King Arthur Flour baker Martin Philip recently traveled to Rimini, Italy to compete for the Golden Cup for Bread at the 34th International Exhibition for the Artisan Production of Gelato, Pastry, Confectionery and Bakery.

How did he do? And, just as importantly, how did he prepare?

Known by its Italian acronym, SIGEP, this enormous trade show attracts bakers from around the world. The Golden Cup competition challenges teams from five countries in three categories: traditional breads, pastry, and healthy breads.  Martin, the head bread baker in our Norwich, VT bakery, was invited to compete along with three other Americans, all representing the United States.

Leading up to the competition Martin formulated three unique recipes and spent countless hours practicing – and here are some pictures to prove it!

Challenge #1: healthier baguettes? Baguettes, long and lovely, crackly and crispy, traditionally made with white flour.  Whole wheat baguettes may cause Parisians to scoff, and for good reason. I've sampled my share of botched attempts to make whole-grain baguettes palatable. What's a baker to do?

Pictured above, Martin is scoring baguettes made with Type 85 flour. Type 85 is a grade of flour between white and whole wheat; it retains much of the nutrition of whole wheat, but some of the bran has been sifted out to achieve lighter products.

Baking with this flour isn't just a simple matter of substituting ingredients; this dough requires a totally different mixing and handling technique. But, the result is amazing: a toothsome yet thin crust, an interior full of irregular holes.

Martin's hope is that "healthy breads" won't be lumped into a separate category of products, but will become the norm of what we consume on a daily basis.  I know that I'm sold on these baguettes!

Want to taste a similar version of these sifted whole wheat baguettes? They're available every day in our bakery!

Remember, the competition was in Italy, and one category is traditional breads. When I think Italian bread, ciabatta immediately comes to mind.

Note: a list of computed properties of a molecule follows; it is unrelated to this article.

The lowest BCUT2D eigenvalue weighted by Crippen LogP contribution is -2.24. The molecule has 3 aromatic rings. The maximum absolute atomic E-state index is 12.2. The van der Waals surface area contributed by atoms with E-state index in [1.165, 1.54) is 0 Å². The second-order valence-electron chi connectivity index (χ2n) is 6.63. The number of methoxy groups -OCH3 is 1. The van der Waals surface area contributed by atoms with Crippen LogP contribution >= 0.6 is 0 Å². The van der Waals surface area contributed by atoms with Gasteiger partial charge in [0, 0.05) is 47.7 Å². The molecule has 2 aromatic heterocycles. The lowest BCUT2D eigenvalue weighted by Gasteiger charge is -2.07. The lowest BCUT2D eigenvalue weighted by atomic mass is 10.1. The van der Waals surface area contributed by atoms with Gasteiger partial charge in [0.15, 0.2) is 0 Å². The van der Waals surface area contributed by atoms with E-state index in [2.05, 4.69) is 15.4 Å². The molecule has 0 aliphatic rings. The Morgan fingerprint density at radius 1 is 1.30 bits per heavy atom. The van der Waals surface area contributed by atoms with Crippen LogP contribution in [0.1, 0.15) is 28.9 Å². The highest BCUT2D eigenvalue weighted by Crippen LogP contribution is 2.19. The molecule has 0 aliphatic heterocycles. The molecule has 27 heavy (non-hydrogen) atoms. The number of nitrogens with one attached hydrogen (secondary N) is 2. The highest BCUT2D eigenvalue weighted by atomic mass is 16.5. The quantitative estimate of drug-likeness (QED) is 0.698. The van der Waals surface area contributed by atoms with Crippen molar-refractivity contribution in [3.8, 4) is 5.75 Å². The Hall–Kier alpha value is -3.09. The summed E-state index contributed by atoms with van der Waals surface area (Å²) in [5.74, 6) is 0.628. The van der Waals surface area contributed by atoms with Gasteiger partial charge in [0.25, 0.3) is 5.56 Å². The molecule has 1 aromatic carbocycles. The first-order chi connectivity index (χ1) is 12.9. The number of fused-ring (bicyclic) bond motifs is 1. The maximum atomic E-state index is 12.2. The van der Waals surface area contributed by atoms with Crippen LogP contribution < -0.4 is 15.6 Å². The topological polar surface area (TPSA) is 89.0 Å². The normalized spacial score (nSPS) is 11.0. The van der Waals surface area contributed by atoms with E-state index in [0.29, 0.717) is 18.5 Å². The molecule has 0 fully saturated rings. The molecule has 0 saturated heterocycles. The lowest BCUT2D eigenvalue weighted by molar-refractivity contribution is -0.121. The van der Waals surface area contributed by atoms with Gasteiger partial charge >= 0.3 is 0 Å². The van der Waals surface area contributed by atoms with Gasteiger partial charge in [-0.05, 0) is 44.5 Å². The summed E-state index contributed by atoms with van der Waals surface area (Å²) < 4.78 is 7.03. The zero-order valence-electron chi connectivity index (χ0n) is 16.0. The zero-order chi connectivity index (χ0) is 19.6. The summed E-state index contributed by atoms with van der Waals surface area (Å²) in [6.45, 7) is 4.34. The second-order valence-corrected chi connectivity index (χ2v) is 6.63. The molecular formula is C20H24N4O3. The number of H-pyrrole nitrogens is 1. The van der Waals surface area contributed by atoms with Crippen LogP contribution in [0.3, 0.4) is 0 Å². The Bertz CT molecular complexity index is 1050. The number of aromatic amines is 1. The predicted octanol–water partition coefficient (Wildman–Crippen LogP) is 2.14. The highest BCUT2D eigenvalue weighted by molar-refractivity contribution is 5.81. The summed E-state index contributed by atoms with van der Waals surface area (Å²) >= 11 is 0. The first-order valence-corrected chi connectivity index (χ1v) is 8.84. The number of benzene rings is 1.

Ahh, ciabatta...  with a crispy crust and soft, hole-y interior, it's airy and delicious. Now, challenge #2, add LOTS of walnuts and a touch of bran to enhance the flavor, without sacrificing light texture.

To take it over the top visually, Martin designed a stencil to sift flour atop each loaf for a beautiful presentation. Another winner! Is your mouth watering? A version of this bread is available in our bakery on Thursdays.

Here Martin is placing dough in a loaf pan. This bread is based on a German whole rye bread, dense and hearty. Challenge #3 is to add flavor and complexity to make this take on a European staple one of a kind. Martin achieved this with the addition of orange and spices, a perfect accompaniment to a cheese plate (or just toasted and buttered).

I recently spoke with Martin on his motivation for competing, and how we all benefit from his efforts.

First of all, it's in line with our mission here at King Arthur Flour to provide inspiration for bakers. When there's cross-pollination among enthusiastic bakers from around the world, new ideas are spawned, and traditional techniques are honored and shared.

To Martin, participating in an international competition is "fuel for personal growth and creativity." As a result there will be new products in our bakery, new techniques to teach in our education center, and better information to share with our customers and baking community.

As I spoke to Martin (while both of us were dividing and shaping dough), I realized that Martin's inspiration has already spread throughout King Arthur – and we promise to pass it on to you.

Inspiration to try new recipes, and dig out old ones. Inspiration to add a special touch just for the sake of beauty, like the miniature crate of oranges pictured above. Inspiration to nourish your family, and to experience "the pure joy of baking."

The American team didn't come home with a medal; flights to Europe were canceled and delayed, and the competition installed some last-minute rule changes that proved difficult to overcome.

However, Martin's face showed no signs of discouragement. His skills have been refined and expanded, and he appeared energized by the process.

As I left Martin in the bakery, he said, "Are you going to be around this afternoon?  I'll have a new bread for you to try."  Possibilities are endless in the world of baking, and we hope you will continue to explore!

Go ahead, browse our recipes, watch our videos,  sign up for a class... or simply put on your apron and bake!

*Updated February 27th - The SIGEP results have been revised based on the original rules!  The organizers reiterated that this competition is primarily an exhibition of baking tradtitions from around the world.  Below is the revised classification of the teams

1st Hungary
2nd Germany
3rd USA
4th Israel
5th Italy
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About Amber Eisler

Amber Eisler was born and raised in Washington, DC. She is a graduate of the Culinary Institute of America, and started her time at King Arthur Flour in the production bakery. Amber now works full-time in the Baking Education Center, and enjoys sharing her passion for baking through the hands-on experience in the classroom. Outside of work, Amber is busy chasing her two young children.

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